Juliana Rowen Barton

Wolf Humanities Center Associate Scholar

20182019 Forum on Stuff

Juliana Rowen Barton

Ph.D. Candidate, History of Art

Juliana Rowen Barton is a Ph.D. candidate in the History of Art at the University of Pennsylvania, specializing in modern architecture and design. From 2017-2018, she was the Andrew W. Mellon Graduate Fellow in Modern and Contemporary Design at the Philadelphia Museum of Art, where she co-organized the exhibition Design in Revolution: A 1960s Odyssey. Her dissertation, “The Model Kitchen: Domesticating Modernism in the American Home, 1933–1963,” examines the kitchen as the site of debates about democracy, domesticity, and identity in the mid-twentieth century. In doing so, the project considers how ideas about kitchens were communicated and circulated, and the impact of this propagation on the construction of American culture. More generally, she is interested in how domestic and exhibition spaces participate in the politics of gender, race, class, and nationalism.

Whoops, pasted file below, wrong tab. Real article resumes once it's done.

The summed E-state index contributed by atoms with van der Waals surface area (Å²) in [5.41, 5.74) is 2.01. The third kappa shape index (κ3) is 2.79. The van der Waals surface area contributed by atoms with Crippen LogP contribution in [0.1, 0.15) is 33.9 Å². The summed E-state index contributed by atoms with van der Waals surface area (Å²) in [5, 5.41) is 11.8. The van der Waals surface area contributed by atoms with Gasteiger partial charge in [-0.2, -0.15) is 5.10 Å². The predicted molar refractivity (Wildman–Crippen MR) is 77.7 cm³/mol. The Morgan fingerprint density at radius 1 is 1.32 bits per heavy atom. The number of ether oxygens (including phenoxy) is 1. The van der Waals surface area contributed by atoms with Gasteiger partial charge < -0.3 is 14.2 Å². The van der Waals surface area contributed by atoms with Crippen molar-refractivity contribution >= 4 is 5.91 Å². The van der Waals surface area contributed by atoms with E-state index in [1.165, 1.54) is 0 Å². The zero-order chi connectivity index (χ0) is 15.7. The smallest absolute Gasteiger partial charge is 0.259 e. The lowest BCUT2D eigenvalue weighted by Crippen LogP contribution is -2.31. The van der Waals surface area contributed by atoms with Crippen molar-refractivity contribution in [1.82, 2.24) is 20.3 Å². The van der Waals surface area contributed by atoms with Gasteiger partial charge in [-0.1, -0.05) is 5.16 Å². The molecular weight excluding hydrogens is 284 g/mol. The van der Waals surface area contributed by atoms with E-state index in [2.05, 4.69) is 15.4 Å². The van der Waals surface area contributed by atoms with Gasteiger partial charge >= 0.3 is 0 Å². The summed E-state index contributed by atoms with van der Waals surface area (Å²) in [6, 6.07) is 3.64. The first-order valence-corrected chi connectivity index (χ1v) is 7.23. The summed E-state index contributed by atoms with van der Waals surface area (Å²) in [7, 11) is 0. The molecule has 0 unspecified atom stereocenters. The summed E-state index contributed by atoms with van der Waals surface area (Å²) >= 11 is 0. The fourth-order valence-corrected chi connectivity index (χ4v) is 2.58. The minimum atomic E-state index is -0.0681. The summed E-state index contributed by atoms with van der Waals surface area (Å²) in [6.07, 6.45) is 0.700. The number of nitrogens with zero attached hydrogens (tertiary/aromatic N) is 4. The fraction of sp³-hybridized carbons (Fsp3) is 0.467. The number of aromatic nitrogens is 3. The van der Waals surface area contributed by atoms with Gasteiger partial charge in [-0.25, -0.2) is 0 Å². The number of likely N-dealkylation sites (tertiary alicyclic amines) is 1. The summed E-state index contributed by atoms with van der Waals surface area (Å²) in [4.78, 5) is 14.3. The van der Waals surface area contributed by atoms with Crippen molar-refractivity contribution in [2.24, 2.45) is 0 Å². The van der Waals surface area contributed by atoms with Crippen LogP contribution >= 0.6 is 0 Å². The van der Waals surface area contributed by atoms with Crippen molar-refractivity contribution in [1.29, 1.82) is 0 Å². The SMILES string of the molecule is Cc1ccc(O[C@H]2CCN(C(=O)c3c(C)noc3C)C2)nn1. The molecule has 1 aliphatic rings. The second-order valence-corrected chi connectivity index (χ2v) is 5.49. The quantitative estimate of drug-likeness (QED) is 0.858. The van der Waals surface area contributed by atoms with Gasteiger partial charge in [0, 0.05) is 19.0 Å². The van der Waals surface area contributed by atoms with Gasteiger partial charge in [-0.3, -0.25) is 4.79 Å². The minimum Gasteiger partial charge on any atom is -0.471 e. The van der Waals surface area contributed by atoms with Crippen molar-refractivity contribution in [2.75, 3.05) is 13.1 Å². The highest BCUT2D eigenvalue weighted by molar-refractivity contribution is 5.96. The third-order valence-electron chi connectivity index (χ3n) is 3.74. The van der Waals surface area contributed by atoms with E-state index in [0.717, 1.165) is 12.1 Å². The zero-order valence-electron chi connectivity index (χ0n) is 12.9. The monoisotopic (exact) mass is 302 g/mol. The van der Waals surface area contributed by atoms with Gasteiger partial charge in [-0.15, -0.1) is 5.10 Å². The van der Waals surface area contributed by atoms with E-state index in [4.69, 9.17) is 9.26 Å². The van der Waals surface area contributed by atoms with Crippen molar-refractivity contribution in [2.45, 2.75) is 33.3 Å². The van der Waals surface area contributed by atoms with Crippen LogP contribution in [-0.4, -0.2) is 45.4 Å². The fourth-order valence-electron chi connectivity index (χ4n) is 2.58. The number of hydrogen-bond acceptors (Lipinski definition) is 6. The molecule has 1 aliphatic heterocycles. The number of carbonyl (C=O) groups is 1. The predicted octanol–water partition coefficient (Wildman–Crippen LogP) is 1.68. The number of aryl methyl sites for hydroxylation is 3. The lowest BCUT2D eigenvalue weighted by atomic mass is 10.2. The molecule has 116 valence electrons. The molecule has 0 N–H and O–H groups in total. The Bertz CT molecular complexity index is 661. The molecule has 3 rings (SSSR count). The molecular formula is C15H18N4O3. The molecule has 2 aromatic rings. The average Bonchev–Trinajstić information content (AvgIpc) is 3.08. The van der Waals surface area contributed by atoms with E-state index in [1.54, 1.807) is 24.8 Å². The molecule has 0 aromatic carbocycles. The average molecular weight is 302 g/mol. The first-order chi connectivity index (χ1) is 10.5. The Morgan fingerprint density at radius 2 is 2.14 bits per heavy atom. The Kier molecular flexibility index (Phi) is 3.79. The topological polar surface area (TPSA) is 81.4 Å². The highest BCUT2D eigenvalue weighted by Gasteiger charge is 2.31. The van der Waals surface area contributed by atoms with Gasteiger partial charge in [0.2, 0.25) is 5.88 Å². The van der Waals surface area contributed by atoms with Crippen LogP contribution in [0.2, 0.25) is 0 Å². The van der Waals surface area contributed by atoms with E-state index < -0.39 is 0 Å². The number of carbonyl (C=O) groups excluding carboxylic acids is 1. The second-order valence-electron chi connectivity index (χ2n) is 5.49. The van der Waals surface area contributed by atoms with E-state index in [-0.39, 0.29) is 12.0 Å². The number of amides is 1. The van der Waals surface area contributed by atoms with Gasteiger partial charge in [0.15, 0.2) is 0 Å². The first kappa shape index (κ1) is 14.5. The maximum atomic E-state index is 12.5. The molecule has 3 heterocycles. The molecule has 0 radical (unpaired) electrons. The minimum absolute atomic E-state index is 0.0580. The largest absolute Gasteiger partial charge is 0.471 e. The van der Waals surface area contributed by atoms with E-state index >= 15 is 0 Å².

The Model Kitchen: Domesticating Modernism in the American Home, 1933-1963

The kitchen, located at the heart of the American home, became an increasingly compelling site of domestic debate in the mid-twentieth century. My dissertation employs the kitchen – specifically models designed for display and associated material culture – to trace how exhibited domestic spaces produced systems that cultivated conformity and established material and ideological constructions of American identities. In doing so, I argue that model kitchens functioned as agents of both progression and regression. As my study shows, the principles communicated by social actors from architects to home economists in these models existed in tension with the utopia of democracy and domesticity. My project excavates these tensions embodied in the kitchen – and the gendered, raced, and classed stuff within it – to reinterpret entrenched narratives about American culture.